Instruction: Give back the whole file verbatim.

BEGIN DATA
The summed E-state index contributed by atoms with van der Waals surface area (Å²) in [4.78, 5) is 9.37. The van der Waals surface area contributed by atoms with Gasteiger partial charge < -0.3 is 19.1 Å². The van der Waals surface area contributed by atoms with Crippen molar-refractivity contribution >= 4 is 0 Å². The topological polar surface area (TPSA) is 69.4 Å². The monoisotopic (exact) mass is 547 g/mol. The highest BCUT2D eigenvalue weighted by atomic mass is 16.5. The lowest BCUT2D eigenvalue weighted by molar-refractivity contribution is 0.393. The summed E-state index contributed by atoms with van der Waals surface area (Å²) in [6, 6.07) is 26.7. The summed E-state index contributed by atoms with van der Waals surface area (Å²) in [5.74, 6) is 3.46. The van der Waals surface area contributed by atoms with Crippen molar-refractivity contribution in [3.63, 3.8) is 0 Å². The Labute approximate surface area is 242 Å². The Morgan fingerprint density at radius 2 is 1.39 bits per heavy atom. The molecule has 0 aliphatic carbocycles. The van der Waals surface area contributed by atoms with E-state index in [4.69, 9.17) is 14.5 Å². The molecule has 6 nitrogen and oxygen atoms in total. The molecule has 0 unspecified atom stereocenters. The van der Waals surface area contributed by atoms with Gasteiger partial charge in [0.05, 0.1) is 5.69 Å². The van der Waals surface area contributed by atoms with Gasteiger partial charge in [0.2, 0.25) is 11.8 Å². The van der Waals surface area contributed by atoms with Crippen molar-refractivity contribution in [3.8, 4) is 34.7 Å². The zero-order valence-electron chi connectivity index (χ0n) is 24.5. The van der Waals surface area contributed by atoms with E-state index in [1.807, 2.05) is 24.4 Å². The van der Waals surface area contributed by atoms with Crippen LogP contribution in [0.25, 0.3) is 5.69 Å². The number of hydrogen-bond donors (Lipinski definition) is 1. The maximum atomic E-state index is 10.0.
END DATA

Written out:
The summed E-state index contributed by atoms with van der Waals surface area (Å²) in [4.78, 5) is 9.37. The van der Waals surface area contributed by atoms with Gasteiger partial charge < -0.3 is 19.1 Å². The van der Waals surface area contributed by atoms with Crippen molar-refractivity contribution >= 4 is 0 Å². The topological polar surface area (TPSA) is 69.4 Å². The monoisotopic (exact) mass is 547 g/mol. The highest BCUT2D eigenvalue weighted by atomic mass is 16.5. The lowest BCUT2D eigenvalue weighted by molar-refractivity contribution is 0.393. The summed E-state index contributed by atoms with van der Waals surface area (Å²) in [6, 6.07) is 26.7. The summed E-state index contributed by atoms with van der Waals surface area (Å²) in [5.74, 6) is 3.46. The van der Waals surface area contributed by atoms with Crippen molar-refractivity contribution in [3.63, 3.8) is 0 Å². The Labute approximate surface area is 242 Å². The Morgan fingerprint density at radius 2 is 1.39 bits per heavy atom. The molecule has 0 aliphatic carbocycles. The van der Waals surface area contributed by atoms with E-state index in [4.69, 9.17) is 14.5 Å². The molecule has 6 nitrogen and oxygen atoms in total. The molecule has 0 unspecified atom stereocenters. The van der Waals surface area contributed by atoms with Gasteiger partial charge in [0.05, 0.1) is 5.69 Å². The van der Waals surface area contributed by atoms with Gasteiger partial charge in [0.2, 0.25) is 11.8 Å². The van der Waals surface area contributed by atoms with Crippen molar-refractivity contribution in [3.8, 4) is 34.7 Å². The zero-order valence-electron chi connectivity index (χ0n) is 24.5. The van der Waals surface area contributed by atoms with E-state index in [1.807, 2.05) is 24.4 Å². The van der Waals surface area contributed by atoms with Crippen LogP contribution in [0.25, 0.3) is 5.69 Å². The number of hydrogen-bond donors (Lipinski definition) is 1. The maximum atomic E-state index is 10.0.